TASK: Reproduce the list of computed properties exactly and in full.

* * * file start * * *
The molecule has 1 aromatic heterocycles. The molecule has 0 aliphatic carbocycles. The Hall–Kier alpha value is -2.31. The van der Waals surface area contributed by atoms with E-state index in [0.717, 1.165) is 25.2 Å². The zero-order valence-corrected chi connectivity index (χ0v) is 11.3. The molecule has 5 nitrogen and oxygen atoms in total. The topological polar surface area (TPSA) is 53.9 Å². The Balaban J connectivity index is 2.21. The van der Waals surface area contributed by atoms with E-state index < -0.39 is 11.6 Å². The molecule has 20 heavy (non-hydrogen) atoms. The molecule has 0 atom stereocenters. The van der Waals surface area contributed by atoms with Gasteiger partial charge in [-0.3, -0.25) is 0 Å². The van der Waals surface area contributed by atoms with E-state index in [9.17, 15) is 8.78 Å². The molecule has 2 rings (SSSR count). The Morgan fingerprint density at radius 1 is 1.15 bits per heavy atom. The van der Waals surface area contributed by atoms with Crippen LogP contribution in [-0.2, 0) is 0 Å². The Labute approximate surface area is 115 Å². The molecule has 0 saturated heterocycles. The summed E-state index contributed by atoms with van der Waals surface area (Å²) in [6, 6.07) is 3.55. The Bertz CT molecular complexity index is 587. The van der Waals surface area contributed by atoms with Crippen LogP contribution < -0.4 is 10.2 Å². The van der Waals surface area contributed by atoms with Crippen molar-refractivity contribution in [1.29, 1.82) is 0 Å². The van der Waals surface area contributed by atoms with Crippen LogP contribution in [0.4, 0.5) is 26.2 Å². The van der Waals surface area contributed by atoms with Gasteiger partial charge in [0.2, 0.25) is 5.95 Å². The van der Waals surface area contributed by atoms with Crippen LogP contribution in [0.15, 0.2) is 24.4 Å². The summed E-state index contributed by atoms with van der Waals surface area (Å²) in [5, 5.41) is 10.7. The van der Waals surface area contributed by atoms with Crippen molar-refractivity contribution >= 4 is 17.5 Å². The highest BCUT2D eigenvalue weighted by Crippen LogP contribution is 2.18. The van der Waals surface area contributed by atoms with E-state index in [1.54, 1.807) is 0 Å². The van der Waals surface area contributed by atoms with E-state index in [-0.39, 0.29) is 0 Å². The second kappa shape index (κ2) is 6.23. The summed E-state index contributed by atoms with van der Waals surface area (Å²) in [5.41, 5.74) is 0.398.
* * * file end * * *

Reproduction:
The molecule has 1 aromatic heterocycles. The molecule has 0 aliphatic carbocycles. The Hall–Kier alpha value is -2.31. The van der Waals surface area contributed by atoms with E-state index in [0.717, 1.165) is 25.2 Å². The zero-order valence-corrected chi connectivity index (χ0v) is 11.3. The molecule has 5 nitrogen and oxygen atoms in total. The topological polar surface area (TPSA) is 53.9 Å². The Balaban J connectivity index is 2.21. The van der Waals surface area contributed by atoms with E-state index < -0.39 is 11.6 Å². The molecule has 20 heavy (non-hydrogen) atoms. The molecule has 0 atom stereocenters. The van der Waals surface area contributed by atoms with Gasteiger partial charge in [-0.3, -0.25) is 0 Å². The van der Waals surface area contributed by atoms with E-state index in [9.17, 15) is 8.78 Å². The molecule has 2 rings (SSSR count). The Morgan fingerprint density at radius 1 is 1.15 bits per heavy atom. The van der Waals surface area contributed by atoms with Crippen LogP contribution in [-0.2, 0) is 0 Å². The Labute approximate surface area is 115 Å². The molecule has 0 saturated heterocycles. The summed E-state index contributed by atoms with van der Waals surface area (Å²) in [6, 6.07) is 3.55. The Bertz CT molecular complexity index is 587. The van der Waals surface area contributed by atoms with Crippen LogP contribution < -0.4 is 10.2 Å². The van der Waals surface area contributed by atoms with Crippen molar-refractivity contribution in [1.29, 1.82) is 0 Å². The van der Waals surface area contributed by atoms with Crippen LogP contribution in [0.4, 0.5) is 26.2 Å². The van der Waals surface area contributed by atoms with Gasteiger partial charge in [0.2, 0.25) is 5.95 Å². The van der Waals surface area contributed by atoms with Crippen LogP contribution in [0.15, 0.2) is 24.4 Å². The summed E-state index contributed by atoms with van der Waals surface area (Å²) in [5, 5.41) is 10.7. The van der Waals surface area contributed by atoms with Crippen molar-refractivity contribution >= 4 is 17.5 Å². The highest BCUT2D eigenvalue weighted by Crippen LogP contribution is 2.18. The van der Waals surface area contributed by atoms with E-state index in [1.54, 1.807) is 0 Å². The van der Waals surface area contributed by atoms with E-state index in [-0.39, 0.29) is 0 Å². The second kappa shape index (κ2) is 6.23. The summed E-state index contributed by atoms with van der Waals surface area (Å²) in [5.41, 5.74) is 0.398.